Consider an adjacency matrix of a bipartite, directed, or undirected Erdos-Renyi random graph. If the average degree of a vertex is large enough, then such matrix is invertible with high probability. As the average degree decreases, the probability of the matrix being singular increases, and for a sufficiently small average degree, it becomes singular with probability close to 1. We will discuss when this transition occurs, and what the main reason for the singularity of the adjacency matrix is. This is a joint work with Anirban Basak.
This talk will focus on applications of hashing. We use Leftover Hash Lemma to count linearly independent polynomials defined on a given set. From this we will derive a recent result of Abbe, Shpilka and Wigderson on linear independence of random tensors. Unfortunately, methods based on hashing only work over finite fields. A totally different approach to random tensors was found by Pierre Baldi and myself, which I will explain in detail.
Hashing is a technique widely used in coding theory (an area of computer science) and in cryptography. Although hashing is an interesting mathematical object, it is surprisingly little known to the "mainstream" mathematicians. I will focus on one specific result on hasing, namely the Leftover Hash Lemma. We will state it as a result in extremal combinatorics, give a probabilistic proof of it, and relate it to another fundamental result in extremal combinatorics, the Sauer-Shelah Lemma.
Numerical analysis and random matrix theory have long been coupled, going (at least) back to the seminal work of Goldstine and von Neumann (1951) on the condition number of random matrices. The works of Trotter (1984) and Silverstein (1985) incorporate "numerical techniques" to assist in the analysis of random matrices. One can also consider the problem of computing distributions (i.e. Tracy-Widom) from random matrix theory. In this talk, I will discuss a different numerical analysis problem: using random matrices to analyze the runtime (or halting time) of numerical algorithms. I will focus on recent results for the conjugate gradient algorithm including a proof that the halting time is almost deterministic.
A phase transition is a sharp change in the behavior of a mathematical model as one of its parameters varies. This talk describes a striking phase transition that takes place in conic geometry. First, we will explain how to assign a notion of "dimension" to a convex cone. Then we will use this notion of "dimension" to see that two randomly oriented convex cones share a ray with probability close to zero or close to one. This fact has implications for many questions in signal processing. In particular, it yields a complete solution of the "compressed sensing" problem about when we can recover a sparse signal from random measurements. Based on joint works with Dennis Amelunxen, Martin Lotz, Mike McCoy, and Samet Oymak.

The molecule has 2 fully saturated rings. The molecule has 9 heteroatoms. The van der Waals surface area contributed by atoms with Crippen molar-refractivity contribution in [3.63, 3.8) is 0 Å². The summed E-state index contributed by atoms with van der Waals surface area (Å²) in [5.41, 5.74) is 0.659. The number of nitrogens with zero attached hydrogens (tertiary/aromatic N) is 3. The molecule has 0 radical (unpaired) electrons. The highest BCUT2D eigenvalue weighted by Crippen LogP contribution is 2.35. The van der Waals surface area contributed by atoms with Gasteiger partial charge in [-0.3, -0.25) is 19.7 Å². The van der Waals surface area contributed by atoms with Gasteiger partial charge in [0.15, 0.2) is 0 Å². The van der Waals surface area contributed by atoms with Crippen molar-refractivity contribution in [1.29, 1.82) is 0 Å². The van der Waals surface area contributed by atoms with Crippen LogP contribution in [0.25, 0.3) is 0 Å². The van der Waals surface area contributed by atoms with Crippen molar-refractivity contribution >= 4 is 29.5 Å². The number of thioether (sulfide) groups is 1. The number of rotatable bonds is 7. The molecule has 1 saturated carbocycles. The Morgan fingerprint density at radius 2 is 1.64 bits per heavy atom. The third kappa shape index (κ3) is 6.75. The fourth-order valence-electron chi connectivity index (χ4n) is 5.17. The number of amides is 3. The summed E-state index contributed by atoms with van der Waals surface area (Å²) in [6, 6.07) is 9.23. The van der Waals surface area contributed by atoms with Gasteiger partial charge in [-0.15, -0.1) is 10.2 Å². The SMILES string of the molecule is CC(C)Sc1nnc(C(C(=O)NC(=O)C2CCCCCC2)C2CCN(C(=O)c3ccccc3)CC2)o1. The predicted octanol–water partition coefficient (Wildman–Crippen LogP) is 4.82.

We study various structural information of a large network $G$ by randomly embedding a small motif $F$ of choice. We propose two randomized algorithms to effectively sample such a random embedding by a Markov chain Monte Carlo method. Time averages of various functionals of these chains give structural information on $G$ via conditional homomorphism densities and density profiles of its filtration. We show such observables are stable with respect to various notions of network distance. Our efficient sampling algorithm and stability inequalities allow us to use our techniques for hypothesis testing on and hierarchical clustering of large networks. We demonstrate this by analyzing both synthetic and real world network data. Join with Facundo Memoli and David Sivakoff.
The Hamming cube of dimension n consists of vectors of length n with coordinates +1 or -1. Real-valued functions on the Hamming cube equipped with uniform counting measure can be expressed as Fourier--Walsh series, i.e., multivariate polynomials of n variables +1 or -1. The degree of the function is called the corresponding degree of its multivariate polynomial representation. Pick a function whose Lp norm is 1. How large the Lp norm of the discrete (graph) Laplacian of the function can be if its degree is at most d, i.e., it lives on ``low frequencies''? Or how small it can be if the function lives on high frequencies, i.e., say all low degree terms (lower than d) are zero? I will sketch some proofs based on joint works (some in progress) with Alexandros Eskenazis.